This next week, try a little experiment. Trust me, you’ll enjoy it.
At some point each day for the next seven days encourage someone. Tell that person that you believe in them, that you think they are doing a great job.
We all know someone who is trying hard at something – losing weight, working on a project, continuing an exercise program, or perhaps even being a good parent.
To that person, say something like this: “You are really good at that. I’m proud of you!”
Then, just watch what happens. Look at their face, their demeanor, their motivation to continue. Encouragement is a gift we give others.
I learned the power of encouragement from the retired dean of health professions at Armstrong, Jim Repella.
I always felt a bit more self-confident and motivated after an encounter with Dr. Repella.
If he saw me down the hall, he would yell out, “There he is! The famous Dr. LeFavi! He’s my champion!”
I would usually laugh, and I was pretty sure I was not the only one Jim Repella was calling his champion. But, the fact is, I always walked away knowing he was supporting me, wanting me to do well – that he had my back.
I would always leave such an encounter just a bit more encouraged to keep pressing on.
I learned the power of encouragement from the Bible as well.
In the New Testament, there is an interesting story about a man named Barnabas, although his actual name was James. (He was called Barnabas because that means “Son of Encouragement.”)
After Saul’s conversion, which we read about in Acts 9, Saul goes to Jerusalem.
Of course, many Christians would not go near him. His reputation of hunting down Christians preceded him.
But Barnabas took Saul, and as verse 27 says, “brought him to the apostles.
He told them how Saul on his journey had seen the Lord and that the Lord had spoken to him, and how in Damascus he had preached fearlessly the name of Jesus.”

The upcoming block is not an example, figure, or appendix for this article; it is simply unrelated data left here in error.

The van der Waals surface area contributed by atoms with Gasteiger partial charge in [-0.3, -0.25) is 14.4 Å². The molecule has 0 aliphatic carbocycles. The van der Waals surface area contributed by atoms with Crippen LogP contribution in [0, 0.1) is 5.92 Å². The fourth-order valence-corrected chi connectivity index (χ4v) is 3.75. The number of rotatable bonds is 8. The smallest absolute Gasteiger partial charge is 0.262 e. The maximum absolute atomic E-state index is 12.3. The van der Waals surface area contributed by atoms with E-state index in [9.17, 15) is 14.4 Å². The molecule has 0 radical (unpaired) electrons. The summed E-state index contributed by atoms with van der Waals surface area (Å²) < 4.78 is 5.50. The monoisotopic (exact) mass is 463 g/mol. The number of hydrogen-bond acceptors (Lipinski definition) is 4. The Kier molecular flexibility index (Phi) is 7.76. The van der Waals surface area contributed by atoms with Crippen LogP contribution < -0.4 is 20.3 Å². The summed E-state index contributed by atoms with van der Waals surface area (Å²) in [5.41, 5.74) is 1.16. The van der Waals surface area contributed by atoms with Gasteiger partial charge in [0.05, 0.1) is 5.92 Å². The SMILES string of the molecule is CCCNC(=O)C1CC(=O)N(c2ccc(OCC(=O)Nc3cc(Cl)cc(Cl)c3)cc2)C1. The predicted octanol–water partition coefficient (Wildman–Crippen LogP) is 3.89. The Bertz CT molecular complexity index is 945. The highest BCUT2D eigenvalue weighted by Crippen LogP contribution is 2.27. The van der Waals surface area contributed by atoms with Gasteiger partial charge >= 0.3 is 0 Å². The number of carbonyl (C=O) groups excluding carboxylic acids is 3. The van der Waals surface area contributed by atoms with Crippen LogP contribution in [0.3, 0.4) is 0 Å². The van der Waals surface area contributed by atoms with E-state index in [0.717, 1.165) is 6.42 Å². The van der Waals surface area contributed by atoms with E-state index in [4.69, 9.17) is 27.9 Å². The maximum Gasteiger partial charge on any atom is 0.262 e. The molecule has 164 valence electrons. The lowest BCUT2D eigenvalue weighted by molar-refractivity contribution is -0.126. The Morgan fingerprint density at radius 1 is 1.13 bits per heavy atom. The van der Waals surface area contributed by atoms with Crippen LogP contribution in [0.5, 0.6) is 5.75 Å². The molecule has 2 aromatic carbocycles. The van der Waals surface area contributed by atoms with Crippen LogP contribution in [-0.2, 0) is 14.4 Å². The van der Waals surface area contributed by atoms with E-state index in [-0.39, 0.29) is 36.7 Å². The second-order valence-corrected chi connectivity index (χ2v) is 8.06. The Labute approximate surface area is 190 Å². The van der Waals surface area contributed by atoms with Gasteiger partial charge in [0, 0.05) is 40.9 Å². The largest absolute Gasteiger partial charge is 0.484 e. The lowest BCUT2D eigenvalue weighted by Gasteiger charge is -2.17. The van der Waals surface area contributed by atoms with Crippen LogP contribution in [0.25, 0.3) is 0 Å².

It was precisely this encouragement and support that enabled Saul to go out and speak “boldly in the name of the Lord.”
Now keep in mind that Barnabas’s encouragement and support for Saul was very dangerous.
He could have been wrong about Saul. If Barnabas was fooled by Saul, many would die.
Yet, he saw something in Saul others did not see. Because he looked and took the time to envision what Saul could do.
Hiding Christians saw what Saul had done; Barnabas saw Saul’s potential. The early Church looked at the past; Barnabas saw the future.
Taking the time to really look at someone, see their struggle, look deeply into that person’s life, and see their potential is what encouragers do.
I challenge you to take a few seconds – that’s all it will cost you – each day for the next seven days, and say something encouraging, complimentary and motivating to someone who could use it.
Watch their reaction, and see what that small gift you have given them can do for them – and who knows what else. Imagine what our faith would be had Saul not been encouraged by Barnabas to press on.
There is power in encouragement. Access that power through your words. You can do it. After all, you’re a champion!